Mooncakes are a common sight in the atriums of malls, office pantries, and at social gatherings during the Mid-Autumn Fesival. Coming in an ever-increasing variety of tempting tastes and flavours, you may find it hard to resist this calorie-dense, sugar- and fat-laden treat. Is it really possible to enjoy mooncakes without guilt, when an average-sized mooncake contains a whopping 1000 calories?
Well, the tradition occurs only once a year, and it would be terrible to miss out. So here are some things you may want to consider to keep your blood glucose levels in control and still enjoy yourself.
Baked, Snowskin or Flaky crust?
Mooncakes are typically made of pastry wrapped around a paste. In Singapore, you will commonly find baked, snowskin, or flaky crust pastries. But apart from their varied tastes and textures, do their nutrition profiles differ?
Snowskin mooncakes may be generally perceived as healthier but are not necessarily healthier than baked ones. They can contain more sugar depending on how much icing sugar is used to make the skin. They may also have just as much fat, often in the form of vegetable shortening. Vegetable shortening may contain trans fats, a type of unsaturated fat which in an intake-dependent way, has been shown to be linked to an increased risk of heart disease.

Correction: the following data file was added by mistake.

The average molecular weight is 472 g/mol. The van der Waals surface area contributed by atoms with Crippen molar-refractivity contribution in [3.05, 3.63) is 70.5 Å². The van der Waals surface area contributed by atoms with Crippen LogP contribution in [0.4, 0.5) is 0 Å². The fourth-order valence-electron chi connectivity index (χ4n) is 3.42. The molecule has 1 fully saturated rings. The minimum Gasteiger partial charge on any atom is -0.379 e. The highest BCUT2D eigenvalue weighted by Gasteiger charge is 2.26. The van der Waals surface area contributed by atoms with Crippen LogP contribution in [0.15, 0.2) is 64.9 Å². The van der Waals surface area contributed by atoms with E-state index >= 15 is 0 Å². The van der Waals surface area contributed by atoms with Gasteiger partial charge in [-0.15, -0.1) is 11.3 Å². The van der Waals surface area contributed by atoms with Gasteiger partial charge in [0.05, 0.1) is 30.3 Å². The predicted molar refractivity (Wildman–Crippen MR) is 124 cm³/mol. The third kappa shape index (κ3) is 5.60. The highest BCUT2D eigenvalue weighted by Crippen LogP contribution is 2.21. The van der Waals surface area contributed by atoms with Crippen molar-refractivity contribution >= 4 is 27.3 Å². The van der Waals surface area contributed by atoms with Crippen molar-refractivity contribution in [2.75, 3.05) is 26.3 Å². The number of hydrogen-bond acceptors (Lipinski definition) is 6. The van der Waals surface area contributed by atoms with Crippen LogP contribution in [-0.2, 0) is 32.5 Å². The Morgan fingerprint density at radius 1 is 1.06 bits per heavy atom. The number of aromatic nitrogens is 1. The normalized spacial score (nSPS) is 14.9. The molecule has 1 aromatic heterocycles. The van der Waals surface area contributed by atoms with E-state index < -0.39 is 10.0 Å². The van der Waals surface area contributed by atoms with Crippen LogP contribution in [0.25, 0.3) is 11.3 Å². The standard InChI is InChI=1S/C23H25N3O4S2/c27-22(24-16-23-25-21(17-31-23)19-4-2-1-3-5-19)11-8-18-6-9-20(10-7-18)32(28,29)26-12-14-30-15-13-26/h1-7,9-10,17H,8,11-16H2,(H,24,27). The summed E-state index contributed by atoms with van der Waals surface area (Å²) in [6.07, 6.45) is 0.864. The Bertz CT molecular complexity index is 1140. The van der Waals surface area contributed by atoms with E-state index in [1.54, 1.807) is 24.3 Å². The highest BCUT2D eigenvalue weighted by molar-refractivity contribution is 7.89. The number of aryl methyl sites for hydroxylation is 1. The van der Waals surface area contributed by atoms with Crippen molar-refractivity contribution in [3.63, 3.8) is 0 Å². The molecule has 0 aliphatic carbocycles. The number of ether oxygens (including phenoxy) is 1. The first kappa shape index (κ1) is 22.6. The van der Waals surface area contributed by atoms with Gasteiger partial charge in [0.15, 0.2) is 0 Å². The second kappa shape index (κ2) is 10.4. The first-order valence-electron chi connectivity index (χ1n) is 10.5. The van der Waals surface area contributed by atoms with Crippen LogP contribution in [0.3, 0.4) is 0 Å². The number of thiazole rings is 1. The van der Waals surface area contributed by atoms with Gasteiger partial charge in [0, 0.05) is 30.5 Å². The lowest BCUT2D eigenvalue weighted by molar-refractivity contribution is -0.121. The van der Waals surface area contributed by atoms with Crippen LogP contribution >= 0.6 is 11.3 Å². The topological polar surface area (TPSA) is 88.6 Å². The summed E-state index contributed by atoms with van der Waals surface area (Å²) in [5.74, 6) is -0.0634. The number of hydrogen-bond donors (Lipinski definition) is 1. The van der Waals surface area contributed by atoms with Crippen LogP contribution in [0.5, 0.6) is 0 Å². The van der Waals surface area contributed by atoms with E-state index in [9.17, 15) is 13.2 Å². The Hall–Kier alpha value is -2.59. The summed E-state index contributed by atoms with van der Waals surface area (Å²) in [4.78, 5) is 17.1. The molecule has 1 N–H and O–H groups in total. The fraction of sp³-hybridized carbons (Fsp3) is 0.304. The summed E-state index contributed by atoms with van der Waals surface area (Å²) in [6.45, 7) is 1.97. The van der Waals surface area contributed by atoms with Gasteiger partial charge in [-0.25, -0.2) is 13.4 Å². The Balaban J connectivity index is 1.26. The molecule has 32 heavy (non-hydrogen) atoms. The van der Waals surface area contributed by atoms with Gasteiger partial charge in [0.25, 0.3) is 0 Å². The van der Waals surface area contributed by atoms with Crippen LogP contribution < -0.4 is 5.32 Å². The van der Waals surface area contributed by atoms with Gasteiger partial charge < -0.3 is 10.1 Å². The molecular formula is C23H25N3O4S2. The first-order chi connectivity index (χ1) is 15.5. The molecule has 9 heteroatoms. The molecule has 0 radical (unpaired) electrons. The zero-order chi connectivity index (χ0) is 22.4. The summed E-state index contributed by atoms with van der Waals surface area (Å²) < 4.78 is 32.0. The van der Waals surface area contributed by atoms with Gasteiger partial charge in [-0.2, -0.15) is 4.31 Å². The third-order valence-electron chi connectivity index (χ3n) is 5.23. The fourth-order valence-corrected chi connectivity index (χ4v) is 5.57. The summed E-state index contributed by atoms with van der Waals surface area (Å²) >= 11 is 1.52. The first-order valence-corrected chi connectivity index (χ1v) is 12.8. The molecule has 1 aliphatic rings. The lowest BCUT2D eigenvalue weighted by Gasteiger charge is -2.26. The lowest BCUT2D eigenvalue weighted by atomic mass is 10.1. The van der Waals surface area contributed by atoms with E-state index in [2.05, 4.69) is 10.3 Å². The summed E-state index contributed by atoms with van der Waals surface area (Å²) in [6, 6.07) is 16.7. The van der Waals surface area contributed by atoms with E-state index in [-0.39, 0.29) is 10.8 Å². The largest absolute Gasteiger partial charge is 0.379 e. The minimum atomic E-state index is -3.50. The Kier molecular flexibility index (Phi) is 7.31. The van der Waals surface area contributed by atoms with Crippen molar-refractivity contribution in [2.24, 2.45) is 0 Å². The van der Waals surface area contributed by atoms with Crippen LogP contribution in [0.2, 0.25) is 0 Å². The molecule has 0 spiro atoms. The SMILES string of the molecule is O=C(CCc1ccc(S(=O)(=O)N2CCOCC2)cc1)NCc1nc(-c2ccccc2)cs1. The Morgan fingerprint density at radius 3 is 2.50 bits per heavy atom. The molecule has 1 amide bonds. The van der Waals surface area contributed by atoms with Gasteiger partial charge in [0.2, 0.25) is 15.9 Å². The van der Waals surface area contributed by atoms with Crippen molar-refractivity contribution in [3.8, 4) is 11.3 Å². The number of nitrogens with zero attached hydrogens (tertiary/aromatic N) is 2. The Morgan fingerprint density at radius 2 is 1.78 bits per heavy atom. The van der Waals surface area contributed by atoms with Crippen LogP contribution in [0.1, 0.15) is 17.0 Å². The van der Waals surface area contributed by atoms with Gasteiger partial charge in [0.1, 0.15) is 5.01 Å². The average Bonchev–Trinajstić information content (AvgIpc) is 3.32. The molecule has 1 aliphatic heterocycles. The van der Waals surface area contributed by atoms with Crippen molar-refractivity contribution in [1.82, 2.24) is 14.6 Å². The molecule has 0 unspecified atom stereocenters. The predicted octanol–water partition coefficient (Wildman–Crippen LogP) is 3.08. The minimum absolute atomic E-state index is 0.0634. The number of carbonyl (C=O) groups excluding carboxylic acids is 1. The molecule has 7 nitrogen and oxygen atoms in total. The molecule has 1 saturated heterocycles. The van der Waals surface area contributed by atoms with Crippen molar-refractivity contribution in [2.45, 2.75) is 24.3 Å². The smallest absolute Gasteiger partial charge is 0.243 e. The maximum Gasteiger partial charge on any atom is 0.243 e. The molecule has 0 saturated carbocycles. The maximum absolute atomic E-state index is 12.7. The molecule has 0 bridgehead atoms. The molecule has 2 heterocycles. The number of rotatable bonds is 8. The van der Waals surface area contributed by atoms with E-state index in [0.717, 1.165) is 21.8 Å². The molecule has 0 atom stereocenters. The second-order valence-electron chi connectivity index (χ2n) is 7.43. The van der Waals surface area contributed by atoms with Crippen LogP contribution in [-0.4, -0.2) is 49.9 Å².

Flaky crust mooncakes, such as the Teochew-style Orh Nee (yam paste) flaky crust mooncake, are made with oily dough (lumps of vegetable shortening mixed into the dough), or by rolling alternate layers of oily dough and flour that have been stir-fried in oil. Depending on their size, flaky crust mooncakes may thus contain more fat.
So is one healthier than the other? I’ll let you decide with this infographic:
So, How Much Mooncake Can I Eat?
Portion control is key to prevent excess calorie intake and to keep your blood sugars in check. A single mooncake can contain as much as three bowls of rice and a day’s fat intake. Therefore, if you are having mooncake for a snack, limit your intake to ⅛ of an average-sized mooncake. This is consuming about 100 calories.
What Other Healthy Behaviours Can I Adopt This Festive Season?
Remember, festivals can also be a time of staying physically active, not just eating. Exercise can improve energy levels, reduce stress and anxiety, as well as help you maintain a healthy body weight.
So during a time when you may need it most, not just to mitigate some of the extra calories you may be eating but also to keep you in positive spirits, keep moving! Take a walk to enjoy the sights of decorative lantern sets at the Gardens by the Bay, and along the streets of New Bridge Road, Eu Tong Sen Street and South Bridge Road in Chinatown.
May the glow of the moon surround you and light your way to health and happiness! Happy Mid-Autumn Festival!